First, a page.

# Prove that {0,1}^N is uncountable.

arcdude

## Homework Statement

Prove that {0,1}N is uncountable.

(N = positive integers)

f: N -> {0,1}

## The Attempt at a Solution

f(n) = 0 or 1 for every n is an element of N.
I should treat n as the nth term of an infinitely long sequence of 0's and 1's.

Homework Helper
Gold Member
Are you familiar with Cantor's diagonal argument which shows the reals are uncountable?

arcdude
Yes, we discussed that today in class, but I'm a bit confused on Cantor's argument. We also discussed possibly proving the statement through contradiction, assuming that it is countable.

Homework Helper
Every real number, between 0 and 1, can be written in binary notation as a list of "0"s and "1"s so your set is equivalent to the set of all real numbers between 0 and 1.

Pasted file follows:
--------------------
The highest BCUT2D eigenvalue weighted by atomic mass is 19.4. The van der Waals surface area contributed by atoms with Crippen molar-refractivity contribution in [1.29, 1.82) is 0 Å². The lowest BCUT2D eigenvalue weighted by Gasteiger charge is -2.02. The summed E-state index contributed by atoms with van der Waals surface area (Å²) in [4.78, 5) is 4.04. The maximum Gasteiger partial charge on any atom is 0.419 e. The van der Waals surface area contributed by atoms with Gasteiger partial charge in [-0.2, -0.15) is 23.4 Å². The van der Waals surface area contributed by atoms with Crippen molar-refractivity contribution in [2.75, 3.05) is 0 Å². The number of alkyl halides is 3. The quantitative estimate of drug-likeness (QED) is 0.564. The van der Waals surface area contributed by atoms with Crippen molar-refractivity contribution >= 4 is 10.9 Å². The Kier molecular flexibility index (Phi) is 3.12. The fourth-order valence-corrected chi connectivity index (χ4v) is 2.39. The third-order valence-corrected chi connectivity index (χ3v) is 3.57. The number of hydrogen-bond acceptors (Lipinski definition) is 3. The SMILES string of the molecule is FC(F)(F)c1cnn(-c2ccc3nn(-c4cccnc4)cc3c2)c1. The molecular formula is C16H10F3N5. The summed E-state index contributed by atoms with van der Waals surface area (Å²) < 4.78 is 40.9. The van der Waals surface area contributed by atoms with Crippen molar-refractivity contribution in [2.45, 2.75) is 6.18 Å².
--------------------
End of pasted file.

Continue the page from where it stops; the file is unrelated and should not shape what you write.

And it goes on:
Homework Helper
Gold Member
Yes, we discussed that today in class, but I'm a bit confused on Cantor's argument. We also discussed possibly proving the statement through contradiction, assuming that it is countable.

Sounds like a good plan. Kind'a like Cantor's argument...

arcdude
Can you explain to me what Cantor's argument is though?